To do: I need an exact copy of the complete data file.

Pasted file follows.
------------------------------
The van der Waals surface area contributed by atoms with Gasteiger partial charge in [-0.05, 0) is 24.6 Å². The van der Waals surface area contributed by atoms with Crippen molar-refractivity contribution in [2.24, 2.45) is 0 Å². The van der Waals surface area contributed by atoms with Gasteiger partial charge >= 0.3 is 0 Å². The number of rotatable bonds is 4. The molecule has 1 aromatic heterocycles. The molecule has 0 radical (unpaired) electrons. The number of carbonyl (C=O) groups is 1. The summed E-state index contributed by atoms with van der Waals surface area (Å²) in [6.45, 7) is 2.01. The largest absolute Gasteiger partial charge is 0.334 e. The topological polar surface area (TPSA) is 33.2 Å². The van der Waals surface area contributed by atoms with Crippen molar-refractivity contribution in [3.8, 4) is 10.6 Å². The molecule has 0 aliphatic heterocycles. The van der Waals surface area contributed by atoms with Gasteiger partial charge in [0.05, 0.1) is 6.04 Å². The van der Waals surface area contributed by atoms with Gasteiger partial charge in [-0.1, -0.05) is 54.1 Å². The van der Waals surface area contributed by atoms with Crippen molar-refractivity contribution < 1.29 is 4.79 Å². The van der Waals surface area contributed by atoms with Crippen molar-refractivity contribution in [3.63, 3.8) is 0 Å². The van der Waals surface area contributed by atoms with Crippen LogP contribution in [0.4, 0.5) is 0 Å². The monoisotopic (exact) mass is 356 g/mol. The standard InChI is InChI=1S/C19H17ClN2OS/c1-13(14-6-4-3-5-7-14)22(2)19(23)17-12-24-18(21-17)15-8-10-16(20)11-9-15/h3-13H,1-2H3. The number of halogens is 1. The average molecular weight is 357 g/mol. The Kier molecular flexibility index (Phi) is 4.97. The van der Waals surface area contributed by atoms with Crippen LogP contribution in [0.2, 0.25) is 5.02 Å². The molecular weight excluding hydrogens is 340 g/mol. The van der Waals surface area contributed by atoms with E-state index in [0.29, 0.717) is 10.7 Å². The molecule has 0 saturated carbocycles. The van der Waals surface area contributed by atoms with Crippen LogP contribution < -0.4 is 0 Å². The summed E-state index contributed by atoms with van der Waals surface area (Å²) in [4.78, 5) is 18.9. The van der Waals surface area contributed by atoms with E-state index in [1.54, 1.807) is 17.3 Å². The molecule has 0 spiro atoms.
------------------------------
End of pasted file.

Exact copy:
The van der Waals surface area contributed by atoms with Gasteiger partial charge in [-0.05, 0) is 24.6 Å². The van der Waals surface area contributed by atoms with Crippen molar-refractivity contribution in [2.24, 2.45) is 0 Å². The van der Waals surface area contributed by atoms with Gasteiger partial charge >= 0.3 is 0 Å². The number of rotatable bonds is 4. The molecule has 1 aromatic heterocycles. The molecule has 0 radical (unpaired) electrons. The number of carbonyl (C=O) groups is 1. The summed E-state index contributed by atoms with van der Waals surface area (Å²) in [6.45, 7) is 2.01. The largest absolute Gasteiger partial charge is 0.334 e. The topological polar surface area (TPSA) is 33.2 Å². The van der Waals surface area contributed by atoms with Crippen molar-refractivity contribution in [3.8, 4) is 10.6 Å². The molecule has 0 aliphatic heterocycles. The van der Waals surface area contributed by atoms with Gasteiger partial charge in [0.05, 0.1) is 6.04 Å². The van der Waals surface area contributed by atoms with Gasteiger partial charge in [-0.1, -0.05) is 54.1 Å². The van der Waals surface area contributed by atoms with Crippen molar-refractivity contribution < 1.29 is 4.79 Å². The van der Waals surface area contributed by atoms with Crippen molar-refractivity contribution in [3.63, 3.8) is 0 Å². The van der Waals surface area contributed by atoms with Crippen LogP contribution in [0.4, 0.5) is 0 Å². The monoisotopic (exact) mass is 356 g/mol. The standard InChI is InChI=1S/C19H17ClN2OS/c1-13(14-6-4-3-5-7-14)22(2)19(23)17-12-24-18(21-17)15-8-10-16(20)11-9-15/h3-13H,1-2H3. The number of halogens is 1. The average molecular weight is 357 g/mol. The Kier molecular flexibility index (Phi) is 4.97. The van der Waals surface area contributed by atoms with Crippen LogP contribution in [0.2, 0.25) is 5.02 Å². The molecular weight excluding hydrogens is 340 g/mol. The van der Waals surface area contributed by atoms with E-state index in [0.29, 0.717) is 10.7 Å². The molecule has 0 saturated carbocycles. The van der Waals surface area contributed by atoms with Crippen LogP contribution < -0.4 is 0 Å². The summed E-state index contributed by atoms with van der Waals surface area (Å²) in [4.78, 5) is 18.9. The van der Waals surface area contributed by atoms with E-state index in [1.54, 1.807) is 17.3 Å². The molecule has 0 spiro atoms.